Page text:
Structure Difference and Implication to Assembly Morphology Control of Rous Sarcoma Virus Capsid Protein
Rous Sarcoma Virus (RSV) is an avian retrovirus with an enclosing capsid protein (CA) shell. RSV CA is studied due to its similar molecular structure to other retrovirus capsid proteins such as Human Immunodeficiency Virus (HIV). In this project, turbidity assay is used to track the assembly process of RSV CA, while solid state nuclear magnetic resonance (ssNMR) is used to probe the CA structure at a site specific level and investigate the morphology of the spherical structure of the I190V mutated strain of RSV CA. The I190V mutant is a naturally occurring mutation and is able to form into roughly uniform spheres, where the wild type RSV CA cannot form as pure spheres as possible. Turbidity assay results of the mutated RSV CA revealed a lack of a noticeable lag time before assembly began, as well as, a prolonged time period to reach saturation when compared to the wild-type RSV CA. Using ssNMR, and the TALOS-N program the torsion angles of the protein backbone were found. Using Ramachandran plots, it was found that the mutation of the 190th residue from Isoleucine to Valine caused a changed in the secondary structure of residues, from α-helix to β-sheet and vice versa. These changes were concentrated at the loops between select interfaces of helices that make up the structure of RSV CA. In particular, between helices 4 (residues 65-85), 8 (residues 165-177), and 11 (residues 215-225). The differing secondary structure in the mutant RSV CA was supported by the overlaying of the NMR spectra of the wild-type RSV CA on to the spherically assembled mutant RSV CA. It can be concluded that the spherical assembly of the mutated RSV CA displays noticeable differences in assembly and overall structure when compared to the wild-type RSV CA.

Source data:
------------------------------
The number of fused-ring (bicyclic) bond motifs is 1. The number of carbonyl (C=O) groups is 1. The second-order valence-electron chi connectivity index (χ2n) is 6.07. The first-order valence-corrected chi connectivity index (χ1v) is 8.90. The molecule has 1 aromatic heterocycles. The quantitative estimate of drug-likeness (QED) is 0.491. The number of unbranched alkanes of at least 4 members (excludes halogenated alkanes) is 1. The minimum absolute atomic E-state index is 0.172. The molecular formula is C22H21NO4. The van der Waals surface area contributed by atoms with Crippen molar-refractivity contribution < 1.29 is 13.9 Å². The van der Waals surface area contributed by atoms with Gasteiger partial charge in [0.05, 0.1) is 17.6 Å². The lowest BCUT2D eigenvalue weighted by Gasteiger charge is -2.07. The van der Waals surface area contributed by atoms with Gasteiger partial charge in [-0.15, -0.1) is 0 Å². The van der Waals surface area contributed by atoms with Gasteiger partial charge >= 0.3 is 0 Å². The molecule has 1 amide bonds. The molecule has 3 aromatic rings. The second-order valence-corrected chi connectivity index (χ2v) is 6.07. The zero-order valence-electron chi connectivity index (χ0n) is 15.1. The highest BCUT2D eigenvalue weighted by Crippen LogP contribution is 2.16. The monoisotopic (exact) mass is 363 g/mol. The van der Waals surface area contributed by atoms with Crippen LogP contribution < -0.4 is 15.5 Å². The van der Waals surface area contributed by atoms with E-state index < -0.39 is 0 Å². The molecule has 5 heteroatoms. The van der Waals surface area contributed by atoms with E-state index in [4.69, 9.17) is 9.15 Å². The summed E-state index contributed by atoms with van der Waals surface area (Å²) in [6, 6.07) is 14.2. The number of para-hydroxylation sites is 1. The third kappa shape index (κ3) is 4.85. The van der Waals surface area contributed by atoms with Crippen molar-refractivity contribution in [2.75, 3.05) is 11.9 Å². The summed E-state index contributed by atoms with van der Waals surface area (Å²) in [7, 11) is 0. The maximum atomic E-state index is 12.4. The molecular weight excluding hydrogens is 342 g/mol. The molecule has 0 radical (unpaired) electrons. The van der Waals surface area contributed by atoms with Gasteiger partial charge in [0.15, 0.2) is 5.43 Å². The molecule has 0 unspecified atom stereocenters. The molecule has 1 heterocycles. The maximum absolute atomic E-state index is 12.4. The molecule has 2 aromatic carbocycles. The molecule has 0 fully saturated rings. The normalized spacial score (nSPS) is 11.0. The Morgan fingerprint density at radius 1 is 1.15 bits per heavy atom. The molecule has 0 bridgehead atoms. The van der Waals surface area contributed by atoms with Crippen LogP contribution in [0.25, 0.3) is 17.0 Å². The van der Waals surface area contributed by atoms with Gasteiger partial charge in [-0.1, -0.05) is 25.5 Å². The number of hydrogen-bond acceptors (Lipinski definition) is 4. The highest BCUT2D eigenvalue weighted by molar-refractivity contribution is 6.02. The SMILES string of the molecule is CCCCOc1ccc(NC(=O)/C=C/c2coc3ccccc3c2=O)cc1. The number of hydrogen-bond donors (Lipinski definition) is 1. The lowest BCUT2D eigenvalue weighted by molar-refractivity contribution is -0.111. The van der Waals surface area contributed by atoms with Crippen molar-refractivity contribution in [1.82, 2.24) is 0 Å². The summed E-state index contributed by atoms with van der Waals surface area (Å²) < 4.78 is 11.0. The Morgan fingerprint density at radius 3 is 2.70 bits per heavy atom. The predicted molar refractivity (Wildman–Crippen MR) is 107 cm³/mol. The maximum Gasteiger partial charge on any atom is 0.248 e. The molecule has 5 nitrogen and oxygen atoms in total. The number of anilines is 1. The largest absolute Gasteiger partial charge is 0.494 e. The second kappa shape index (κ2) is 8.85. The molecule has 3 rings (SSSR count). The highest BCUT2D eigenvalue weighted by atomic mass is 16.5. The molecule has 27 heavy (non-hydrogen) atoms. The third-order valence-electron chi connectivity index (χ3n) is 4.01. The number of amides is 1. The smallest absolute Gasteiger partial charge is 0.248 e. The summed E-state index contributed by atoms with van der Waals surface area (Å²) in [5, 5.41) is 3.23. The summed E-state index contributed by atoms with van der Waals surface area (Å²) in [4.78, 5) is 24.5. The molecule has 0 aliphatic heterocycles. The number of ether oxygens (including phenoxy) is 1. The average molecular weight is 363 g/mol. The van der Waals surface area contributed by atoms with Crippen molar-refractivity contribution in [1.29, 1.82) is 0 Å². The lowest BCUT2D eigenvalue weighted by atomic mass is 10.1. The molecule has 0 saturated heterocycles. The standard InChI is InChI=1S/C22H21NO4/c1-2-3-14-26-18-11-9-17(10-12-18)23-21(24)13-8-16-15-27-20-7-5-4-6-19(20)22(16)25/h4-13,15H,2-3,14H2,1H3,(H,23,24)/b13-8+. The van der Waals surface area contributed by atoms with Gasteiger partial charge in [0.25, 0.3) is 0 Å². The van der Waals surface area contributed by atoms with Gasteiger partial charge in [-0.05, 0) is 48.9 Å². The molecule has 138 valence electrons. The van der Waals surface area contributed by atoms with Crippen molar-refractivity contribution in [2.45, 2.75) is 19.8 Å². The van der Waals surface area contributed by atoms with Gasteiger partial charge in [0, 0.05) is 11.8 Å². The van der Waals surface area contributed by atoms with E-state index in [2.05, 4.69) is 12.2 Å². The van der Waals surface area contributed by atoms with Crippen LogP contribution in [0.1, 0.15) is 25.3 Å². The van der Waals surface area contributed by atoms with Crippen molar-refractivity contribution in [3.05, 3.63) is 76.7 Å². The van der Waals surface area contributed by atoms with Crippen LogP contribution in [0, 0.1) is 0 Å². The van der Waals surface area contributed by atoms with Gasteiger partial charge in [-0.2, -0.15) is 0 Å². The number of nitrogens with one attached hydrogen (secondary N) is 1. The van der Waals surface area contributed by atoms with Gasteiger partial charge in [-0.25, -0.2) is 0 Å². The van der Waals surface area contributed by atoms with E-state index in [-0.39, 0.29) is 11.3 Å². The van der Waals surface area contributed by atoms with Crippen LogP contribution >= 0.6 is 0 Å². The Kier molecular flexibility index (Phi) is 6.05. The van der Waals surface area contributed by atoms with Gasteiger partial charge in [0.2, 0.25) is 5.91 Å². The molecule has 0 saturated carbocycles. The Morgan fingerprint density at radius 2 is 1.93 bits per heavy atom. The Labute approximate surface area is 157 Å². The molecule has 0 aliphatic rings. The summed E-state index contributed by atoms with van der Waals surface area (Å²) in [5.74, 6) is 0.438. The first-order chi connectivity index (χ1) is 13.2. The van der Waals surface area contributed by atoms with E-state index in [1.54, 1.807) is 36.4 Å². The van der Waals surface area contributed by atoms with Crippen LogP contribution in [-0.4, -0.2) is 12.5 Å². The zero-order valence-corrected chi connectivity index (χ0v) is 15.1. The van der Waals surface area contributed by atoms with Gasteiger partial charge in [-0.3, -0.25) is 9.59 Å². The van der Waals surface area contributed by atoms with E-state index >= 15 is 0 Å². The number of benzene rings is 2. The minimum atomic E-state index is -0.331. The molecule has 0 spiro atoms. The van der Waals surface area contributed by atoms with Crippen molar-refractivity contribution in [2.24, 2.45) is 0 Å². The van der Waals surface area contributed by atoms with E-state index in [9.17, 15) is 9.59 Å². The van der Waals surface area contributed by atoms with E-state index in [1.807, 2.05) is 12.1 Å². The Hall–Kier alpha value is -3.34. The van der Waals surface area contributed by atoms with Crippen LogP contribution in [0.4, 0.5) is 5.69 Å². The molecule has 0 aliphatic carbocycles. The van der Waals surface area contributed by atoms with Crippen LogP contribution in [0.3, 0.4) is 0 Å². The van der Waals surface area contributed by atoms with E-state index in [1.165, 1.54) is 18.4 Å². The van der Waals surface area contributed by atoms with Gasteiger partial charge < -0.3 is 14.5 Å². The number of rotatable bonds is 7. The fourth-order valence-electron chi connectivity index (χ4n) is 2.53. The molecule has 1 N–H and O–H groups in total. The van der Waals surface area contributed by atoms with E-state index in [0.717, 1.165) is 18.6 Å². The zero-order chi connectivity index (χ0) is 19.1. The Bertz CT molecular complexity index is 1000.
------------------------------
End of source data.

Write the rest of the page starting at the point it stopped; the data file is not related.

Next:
Bachelor of Science (B.S.)
College of Sciences
Hastings, John, "Structure Difference and Implication to Assembly Morphology Control of Rous Sarcoma Virus Capsid Protein" (2019). Honors Undergraduate Theses. 458.